UBS Global Asset Management has fulfilled its goal of creating a senior management structure for its Japanese business that is led by a native Japanese.
Christof Kutscher, managing director and head of Asia-Pacific at the firm, has transferred back to Hong Kong after a roughly 18-month stint during which he was based in Tokyo and assumed direct responsibility for Japan.
He has relinquished country management to Susumu Okamura, who has been elevated to the role of representative director and president at UBS Global AM in Japan. Okamura comes from Daiichi Life Insurance and its affiliated asset manager Diam.
Kutscher had moved to Tokyo expressly to find a successor for Patrick O'Sullivan, who had held the director role through 2006 but then transferred out of the region. He hired Okamura and a number of other executives and junior officers. "After a year or so I knew he was the right guy," Kutscher recalls. Okamura is one of those rarities who understands both local and global business culture, Kutscher adds.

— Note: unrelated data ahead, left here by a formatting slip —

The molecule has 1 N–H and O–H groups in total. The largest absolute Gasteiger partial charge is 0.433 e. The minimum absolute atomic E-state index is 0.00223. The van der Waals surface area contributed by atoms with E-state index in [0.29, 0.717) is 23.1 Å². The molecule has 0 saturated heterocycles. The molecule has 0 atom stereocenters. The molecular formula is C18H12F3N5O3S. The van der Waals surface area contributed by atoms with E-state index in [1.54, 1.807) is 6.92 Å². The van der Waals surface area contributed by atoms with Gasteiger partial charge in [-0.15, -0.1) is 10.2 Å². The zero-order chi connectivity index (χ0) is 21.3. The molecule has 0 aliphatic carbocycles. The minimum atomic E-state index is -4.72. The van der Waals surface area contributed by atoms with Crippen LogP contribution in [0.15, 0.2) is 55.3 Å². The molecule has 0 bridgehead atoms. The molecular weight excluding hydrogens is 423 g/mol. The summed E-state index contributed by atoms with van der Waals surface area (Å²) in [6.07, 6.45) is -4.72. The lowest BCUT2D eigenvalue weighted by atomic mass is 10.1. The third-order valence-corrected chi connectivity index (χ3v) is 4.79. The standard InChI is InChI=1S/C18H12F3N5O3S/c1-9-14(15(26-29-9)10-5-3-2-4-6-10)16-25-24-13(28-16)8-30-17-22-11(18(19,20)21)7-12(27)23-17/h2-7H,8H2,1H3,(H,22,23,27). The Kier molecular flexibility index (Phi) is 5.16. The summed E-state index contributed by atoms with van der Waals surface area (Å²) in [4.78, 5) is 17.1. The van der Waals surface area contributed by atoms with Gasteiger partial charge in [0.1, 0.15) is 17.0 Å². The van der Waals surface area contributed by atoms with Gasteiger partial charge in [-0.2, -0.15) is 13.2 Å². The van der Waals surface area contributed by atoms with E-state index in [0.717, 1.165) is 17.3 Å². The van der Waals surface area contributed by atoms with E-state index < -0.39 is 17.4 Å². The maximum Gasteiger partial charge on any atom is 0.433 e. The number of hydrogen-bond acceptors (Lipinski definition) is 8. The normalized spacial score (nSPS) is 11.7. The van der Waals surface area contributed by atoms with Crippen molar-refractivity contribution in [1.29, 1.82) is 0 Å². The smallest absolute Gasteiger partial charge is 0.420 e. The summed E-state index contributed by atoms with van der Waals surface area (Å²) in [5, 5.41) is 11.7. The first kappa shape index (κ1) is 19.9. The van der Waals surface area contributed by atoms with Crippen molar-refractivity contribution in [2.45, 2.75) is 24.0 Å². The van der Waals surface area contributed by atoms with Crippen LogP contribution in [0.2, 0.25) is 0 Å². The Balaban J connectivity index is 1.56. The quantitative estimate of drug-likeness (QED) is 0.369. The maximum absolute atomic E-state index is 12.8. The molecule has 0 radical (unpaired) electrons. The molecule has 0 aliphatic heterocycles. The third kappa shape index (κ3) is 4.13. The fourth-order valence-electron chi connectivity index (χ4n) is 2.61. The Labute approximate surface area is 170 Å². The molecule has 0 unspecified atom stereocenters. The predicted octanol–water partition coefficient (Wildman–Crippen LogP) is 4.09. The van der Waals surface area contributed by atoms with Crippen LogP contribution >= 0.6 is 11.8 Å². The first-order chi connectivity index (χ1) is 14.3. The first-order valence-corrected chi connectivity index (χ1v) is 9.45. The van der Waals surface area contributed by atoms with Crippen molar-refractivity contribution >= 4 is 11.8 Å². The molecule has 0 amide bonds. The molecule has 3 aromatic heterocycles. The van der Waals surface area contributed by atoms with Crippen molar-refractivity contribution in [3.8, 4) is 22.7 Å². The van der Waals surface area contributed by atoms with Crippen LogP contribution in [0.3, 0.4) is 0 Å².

For the past year, he has coached Okamura for the top role, and the firm has gradually ceded most business decisions regarding Japan to him.
This completes a process of localising the senior management for the Japan business. Hideo Mori was named head of the wholesale business last year, and has overseen two years of strong growth; wholesale now comprises the largest business segment for UBS Global AM in Japan. Takashi Asano was hired two years ago to run fixed-income investments. And the firm also recently hired Kazunori Kanaura to a senior role in business development for pension funds.
Foreigners retain senior positions in Tokyo but for regional functions, not for the local business, Kutscher notes. "This is not about race or gender, but about doing business in a locally acceptable way," he explains.
For example, Japanese operational regulation is more strict than in other countries, so simply following a global standard would not work. Each country has its idiosyncrasies and UBS has found a one-size-fits-all approach limiting once the business reaches a certain size.
"In principle, localisation will happen everywhere," Kutscher says, provided the firm can find the right people to lead its operations.